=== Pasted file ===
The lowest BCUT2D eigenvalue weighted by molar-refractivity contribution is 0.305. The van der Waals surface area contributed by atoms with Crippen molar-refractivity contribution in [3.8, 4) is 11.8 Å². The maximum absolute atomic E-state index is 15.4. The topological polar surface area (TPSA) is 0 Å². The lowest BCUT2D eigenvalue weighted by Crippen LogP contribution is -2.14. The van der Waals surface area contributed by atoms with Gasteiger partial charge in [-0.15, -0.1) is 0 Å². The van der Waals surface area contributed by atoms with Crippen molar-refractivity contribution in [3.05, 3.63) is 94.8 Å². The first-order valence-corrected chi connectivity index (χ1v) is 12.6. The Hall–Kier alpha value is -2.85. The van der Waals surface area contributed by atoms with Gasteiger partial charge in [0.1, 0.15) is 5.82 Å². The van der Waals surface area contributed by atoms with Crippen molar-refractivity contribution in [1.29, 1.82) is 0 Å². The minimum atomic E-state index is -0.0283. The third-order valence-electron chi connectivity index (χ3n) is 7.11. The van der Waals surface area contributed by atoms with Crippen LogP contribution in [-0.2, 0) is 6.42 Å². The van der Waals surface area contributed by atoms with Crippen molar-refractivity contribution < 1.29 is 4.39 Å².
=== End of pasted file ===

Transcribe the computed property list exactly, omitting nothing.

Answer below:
The lowest BCUT2D eigenvalue weighted by molar-refractivity contribution is 0.305. The van der Waals surface area contributed by atoms with Crippen molar-refractivity contribution in [3.8, 4) is 11.8 Å². The maximum absolute atomic E-state index is 15.4. The topological polar surface area (TPSA) is 0 Å². The lowest BCUT2D eigenvalue weighted by Crippen LogP contribution is -2.14. The van der Waals surface area contributed by atoms with Gasteiger partial charge in [-0.15, -0.1) is 0 Å². The van der Waals surface area contributed by atoms with Crippen molar-refractivity contribution in [3.05, 3.63) is 94.8 Å². The first-order valence-corrected chi connectivity index (χ1v) is 12.6. The Hall–Kier alpha value is -2.85. The van der Waals surface area contributed by atoms with Gasteiger partial charge in [0.1, 0.15) is 5.82 Å². The van der Waals surface area contributed by atoms with Crippen molar-refractivity contribution in [1.29, 1.82) is 0 Å². The minimum atomic E-state index is -0.0283. The third-order valence-electron chi connectivity index (χ3n) is 7.11. The van der Waals surface area contributed by atoms with Crippen LogP contribution in [-0.2, 0) is 6.42 Å². The van der Waals surface area contributed by atoms with Crippen molar-refractivity contribution < 1.29 is 4.39 Å².